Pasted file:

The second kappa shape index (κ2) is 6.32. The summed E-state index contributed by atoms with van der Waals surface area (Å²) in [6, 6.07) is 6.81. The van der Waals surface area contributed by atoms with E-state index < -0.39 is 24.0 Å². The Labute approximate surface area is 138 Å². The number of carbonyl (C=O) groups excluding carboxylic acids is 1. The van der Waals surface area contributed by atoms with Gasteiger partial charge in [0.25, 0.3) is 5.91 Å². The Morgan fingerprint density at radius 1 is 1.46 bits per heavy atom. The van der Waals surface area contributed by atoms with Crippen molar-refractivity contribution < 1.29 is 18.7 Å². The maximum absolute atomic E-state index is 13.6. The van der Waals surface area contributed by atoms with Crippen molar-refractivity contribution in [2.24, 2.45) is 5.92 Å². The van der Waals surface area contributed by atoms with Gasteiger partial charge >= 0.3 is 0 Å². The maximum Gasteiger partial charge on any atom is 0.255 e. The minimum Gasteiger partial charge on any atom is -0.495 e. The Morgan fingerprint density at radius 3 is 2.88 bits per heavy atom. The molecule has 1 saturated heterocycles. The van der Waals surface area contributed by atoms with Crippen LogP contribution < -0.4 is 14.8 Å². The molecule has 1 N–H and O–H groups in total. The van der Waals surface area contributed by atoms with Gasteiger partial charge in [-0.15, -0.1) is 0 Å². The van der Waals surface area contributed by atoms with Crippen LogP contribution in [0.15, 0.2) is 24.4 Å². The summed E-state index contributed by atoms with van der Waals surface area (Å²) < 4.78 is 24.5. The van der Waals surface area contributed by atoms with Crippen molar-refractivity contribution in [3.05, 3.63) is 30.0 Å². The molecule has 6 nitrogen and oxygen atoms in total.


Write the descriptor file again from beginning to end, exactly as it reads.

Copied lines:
The second kappa shape index (κ2) is 6.32. The summed E-state index contributed by atoms with van der Waals surface area (Å²) in [6, 6.07) is 6.81. The van der Waals surface area contributed by atoms with E-state index < -0.39 is 24.0 Å². The Labute approximate surface area is 138 Å². The number of carbonyl (C=O) groups excluding carboxylic acids is 1. The van der Waals surface area contributed by atoms with Gasteiger partial charge in [0.25, 0.3) is 5.91 Å². The Morgan fingerprint density at radius 1 is 1.46 bits per heavy atom. The van der Waals surface area contributed by atoms with Crippen molar-refractivity contribution < 1.29 is 18.7 Å². The maximum absolute atomic E-state index is 13.6. The van der Waals surface area contributed by atoms with Crippen molar-refractivity contribution in [2.24, 2.45) is 5.92 Å². The van der Waals surface area contributed by atoms with Gasteiger partial charge >= 0.3 is 0 Å². The maximum Gasteiger partial charge on any atom is 0.255 e. The minimum Gasteiger partial charge on any atom is -0.495 e. The Morgan fingerprint density at radius 3 is 2.88 bits per heavy atom. The molecule has 1 saturated heterocycles. The van der Waals surface area contributed by atoms with Crippen LogP contribution < -0.4 is 14.8 Å². The molecule has 1 N–H and O–H groups in total. The van der Waals surface area contributed by atoms with Gasteiger partial charge in [-0.15, -0.1) is 0 Å². The van der Waals surface area contributed by atoms with Crippen LogP contribution in [0.15, 0.2) is 24.4 Å². The summed E-state index contributed by atoms with van der Waals surface area (Å²) < 4.78 is 24.5. The van der Waals surface area contributed by atoms with Crippen molar-refractivity contribution in [3.05, 3.63) is 30.0 Å². The molecule has 6 nitrogen and oxygen atoms in total.